Isle of Man in pioneering move to round prices to nearest five pence
The end of the one and two pence coin? The Isle of Man becomes the first place in Britain to encourage businesses to round their prices to the nearest five pence amid declining use of coppers
- The Crown Dependency stopped minting Manx pennies and two pence pieces in 2016
The Isle of Man has become the first part of the British Isles to encourage businesses to round prices to the nearest five pence amid the declining use of coppers.
The Crown Dependency stopped minting Manx pennies and two pence pieces in 2016 due to the spiralling cost of production and the increasingly cashless society.
The island’s currency, the Manx pound, is not legal tender in the UK, but sterling coins and notes are accepted there.
Now the Isle of Man Treasury has told local traders to think about rounding payments ‘to the nearest five pence’ as it prepares for small change to gradually disappear from circulation altogether.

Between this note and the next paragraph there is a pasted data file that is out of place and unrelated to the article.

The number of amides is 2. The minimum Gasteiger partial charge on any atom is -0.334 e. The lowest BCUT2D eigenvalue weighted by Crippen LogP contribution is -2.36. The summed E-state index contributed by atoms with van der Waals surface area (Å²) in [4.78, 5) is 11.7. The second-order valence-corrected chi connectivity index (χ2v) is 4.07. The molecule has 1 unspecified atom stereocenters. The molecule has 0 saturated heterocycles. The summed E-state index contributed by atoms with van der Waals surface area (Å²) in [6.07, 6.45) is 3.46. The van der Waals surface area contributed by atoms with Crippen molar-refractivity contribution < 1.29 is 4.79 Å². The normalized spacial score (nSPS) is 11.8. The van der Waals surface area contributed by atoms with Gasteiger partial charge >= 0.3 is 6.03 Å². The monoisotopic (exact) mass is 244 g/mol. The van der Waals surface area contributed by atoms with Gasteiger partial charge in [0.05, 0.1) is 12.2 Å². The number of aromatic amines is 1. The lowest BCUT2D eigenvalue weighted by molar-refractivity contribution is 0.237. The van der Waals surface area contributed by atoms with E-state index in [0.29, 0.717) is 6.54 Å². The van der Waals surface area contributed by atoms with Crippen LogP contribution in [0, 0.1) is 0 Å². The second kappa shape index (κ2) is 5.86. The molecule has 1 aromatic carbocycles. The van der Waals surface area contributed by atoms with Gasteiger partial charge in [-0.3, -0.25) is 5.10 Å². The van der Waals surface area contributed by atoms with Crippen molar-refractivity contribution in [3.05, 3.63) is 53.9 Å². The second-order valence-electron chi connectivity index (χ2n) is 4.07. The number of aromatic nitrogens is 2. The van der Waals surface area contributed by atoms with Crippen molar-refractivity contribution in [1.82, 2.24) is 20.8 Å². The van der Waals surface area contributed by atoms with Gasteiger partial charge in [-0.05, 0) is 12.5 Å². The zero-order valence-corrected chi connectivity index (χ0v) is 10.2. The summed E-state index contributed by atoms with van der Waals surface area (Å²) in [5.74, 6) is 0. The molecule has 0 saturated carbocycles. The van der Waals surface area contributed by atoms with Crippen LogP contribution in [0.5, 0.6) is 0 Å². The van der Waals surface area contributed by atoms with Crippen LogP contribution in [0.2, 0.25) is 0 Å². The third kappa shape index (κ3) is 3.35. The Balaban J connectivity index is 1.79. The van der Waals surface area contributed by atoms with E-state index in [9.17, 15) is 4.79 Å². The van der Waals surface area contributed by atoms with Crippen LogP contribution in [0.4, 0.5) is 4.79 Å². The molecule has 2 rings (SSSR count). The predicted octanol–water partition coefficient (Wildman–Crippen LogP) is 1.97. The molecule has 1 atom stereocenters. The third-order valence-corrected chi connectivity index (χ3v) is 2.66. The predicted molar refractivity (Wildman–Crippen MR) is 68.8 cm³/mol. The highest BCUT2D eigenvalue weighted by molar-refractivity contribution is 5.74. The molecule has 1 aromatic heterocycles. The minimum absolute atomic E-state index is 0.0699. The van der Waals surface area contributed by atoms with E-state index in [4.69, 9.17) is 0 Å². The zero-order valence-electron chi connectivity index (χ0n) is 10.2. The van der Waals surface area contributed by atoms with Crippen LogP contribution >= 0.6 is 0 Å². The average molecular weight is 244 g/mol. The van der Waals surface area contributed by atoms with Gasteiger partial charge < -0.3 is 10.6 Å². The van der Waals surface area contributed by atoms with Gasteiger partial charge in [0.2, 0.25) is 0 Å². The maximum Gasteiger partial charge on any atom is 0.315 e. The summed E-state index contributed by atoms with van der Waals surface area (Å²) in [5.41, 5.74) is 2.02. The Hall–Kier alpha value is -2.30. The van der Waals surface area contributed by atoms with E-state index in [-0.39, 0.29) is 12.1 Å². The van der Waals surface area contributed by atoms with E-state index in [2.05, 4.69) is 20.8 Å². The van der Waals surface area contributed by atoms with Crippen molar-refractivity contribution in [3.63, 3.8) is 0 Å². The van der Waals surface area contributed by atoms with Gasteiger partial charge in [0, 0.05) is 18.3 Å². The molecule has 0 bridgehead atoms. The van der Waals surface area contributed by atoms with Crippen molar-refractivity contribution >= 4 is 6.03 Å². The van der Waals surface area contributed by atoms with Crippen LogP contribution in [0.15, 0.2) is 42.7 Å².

This follows a similar measure brought into place in Sweden in 1972 and is commonly used in New Zealand and Canada.
The island’s currency, the Manx pound, is not legal tender in the UK, but sterling coins and notes are accepted there (Stock Image)
Although this will not be a compulsory measure for the Isle of Man, firms have been encouraged to implement the policy on their receipts.
Dr Alex Allinson MHK, treasury minister for the Isle of Man, said: ‘As the cost of minting one pence and two pence coins is greater than their value, there are no plans to produce any more.
‘Businesses should therefore start thinking about how this may affect them and plan for when the number in circulation falls to a point that requires them to start rounding to the nearest five pence on a voluntary basis.’
It comes after a consultation, which ran between May and June this year, found a majority of the 1,050 island residents who responded were against scrapping the small value coin entirely.
A system of rounding transactions to the nearest ten pence was also rejected and the one pence, two pence and five pence coins will not be withdrawn after the feedback from residents.
Respondents raised concerns that cash rounding would impact society’s most vulnerable, who are most likely to use cash.
As the UK becomes an increasingly cashless society, some have questioned a similar move may be adopted by Westminster.
The UK government spokesperson said: ‘We have no current plans to change the denominational mix of UK coins.’
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